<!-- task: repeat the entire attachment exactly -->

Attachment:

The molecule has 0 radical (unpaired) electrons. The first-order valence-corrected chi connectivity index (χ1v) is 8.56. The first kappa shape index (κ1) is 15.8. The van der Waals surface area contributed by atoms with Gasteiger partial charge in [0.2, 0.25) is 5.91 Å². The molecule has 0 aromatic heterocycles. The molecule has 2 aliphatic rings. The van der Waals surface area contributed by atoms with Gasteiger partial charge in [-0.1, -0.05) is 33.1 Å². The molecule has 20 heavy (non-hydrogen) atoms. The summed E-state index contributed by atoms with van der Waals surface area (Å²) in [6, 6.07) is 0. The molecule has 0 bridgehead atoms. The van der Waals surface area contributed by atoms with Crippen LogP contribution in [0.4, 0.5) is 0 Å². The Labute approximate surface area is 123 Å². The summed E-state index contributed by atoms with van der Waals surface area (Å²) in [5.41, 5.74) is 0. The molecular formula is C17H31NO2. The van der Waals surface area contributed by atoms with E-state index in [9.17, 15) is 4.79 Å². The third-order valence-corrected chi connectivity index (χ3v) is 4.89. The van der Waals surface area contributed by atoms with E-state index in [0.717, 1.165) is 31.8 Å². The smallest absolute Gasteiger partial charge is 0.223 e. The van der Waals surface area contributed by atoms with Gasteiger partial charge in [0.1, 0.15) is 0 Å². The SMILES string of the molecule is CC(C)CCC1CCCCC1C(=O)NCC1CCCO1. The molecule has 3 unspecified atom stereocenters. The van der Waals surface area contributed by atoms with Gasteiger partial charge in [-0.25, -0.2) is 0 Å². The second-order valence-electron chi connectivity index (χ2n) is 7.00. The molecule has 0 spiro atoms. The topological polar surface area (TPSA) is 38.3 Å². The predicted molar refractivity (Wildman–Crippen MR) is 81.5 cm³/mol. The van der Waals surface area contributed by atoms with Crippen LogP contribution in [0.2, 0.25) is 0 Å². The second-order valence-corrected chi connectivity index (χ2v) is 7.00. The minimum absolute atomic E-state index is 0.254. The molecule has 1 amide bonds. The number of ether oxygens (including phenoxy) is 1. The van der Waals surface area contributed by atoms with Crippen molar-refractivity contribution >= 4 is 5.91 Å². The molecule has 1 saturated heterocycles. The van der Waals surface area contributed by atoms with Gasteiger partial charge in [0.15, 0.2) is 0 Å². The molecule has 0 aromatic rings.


The molecule has 0 radical (unpaired) electrons. The first-order valence-corrected chi connectivity index (χ1v) is 8.56. The first kappa shape index (κ1) is 15.8. The van der Waals surface area contributed by atoms with Gasteiger partial charge in [0.2, 0.25) is 5.91 Å². The molecule has 0 aromatic heterocycles. The molecule has 2 aliphatic rings. The van der Waals surface area contributed by atoms with Gasteiger partial charge in [-0.1, -0.05) is 33.1 Å². The molecule has 20 heavy (non-hydrogen) atoms. The summed E-state index contributed by atoms with van der Waals surface area (Å²) in [6, 6.07) is 0. The molecule has 0 bridgehead atoms. The van der Waals surface area contributed by atoms with Crippen LogP contribution in [0.4, 0.5) is 0 Å². The Labute approximate surface area is 123 Å². The summed E-state index contributed by atoms with van der Waals surface area (Å²) in [5.41, 5.74) is 0. The molecular formula is C17H31NO2. The van der Waals surface area contributed by atoms with E-state index in [9.17, 15) is 4.79 Å². The third-order valence-corrected chi connectivity index (χ3v) is 4.89. The van der Waals surface area contributed by atoms with E-state index in [0.717, 1.165) is 31.8 Å². The smallest absolute Gasteiger partial charge is 0.223 e. The van der Waals surface area contributed by atoms with Gasteiger partial charge in [0.1, 0.15) is 0 Å². The SMILES string of the molecule is CC(C)CCC1CCCCC1C(=O)NCC1CCCO1. The molecule has 3 unspecified atom stereocenters. The van der Waals surface area contributed by atoms with Gasteiger partial charge in [-0.25, -0.2) is 0 Å². The second-order valence-electron chi connectivity index (χ2n) is 7.00. The molecule has 0 spiro atoms. The topological polar surface area (TPSA) is 38.3 Å². The predicted molar refractivity (Wildman–Crippen MR) is 81.5 cm³/mol. The van der Waals surface area contributed by atoms with Crippen LogP contribution in [0.2, 0.25) is 0 Å². The second-order valence-corrected chi connectivity index (χ2v) is 7.00. The minimum absolute atomic E-state index is 0.254. The molecule has 1 amide bonds. The number of ether oxygens (including phenoxy) is 1. The van der Waals surface area contributed by atoms with Crippen molar-refractivity contribution >= 4 is 5.91 Å². The molecule has 1 saturated heterocycles. The van der Waals surface area contributed by atoms with Gasteiger partial charge in [0.15, 0.2) is 0 Å². The molecule has 0 aromatic rings.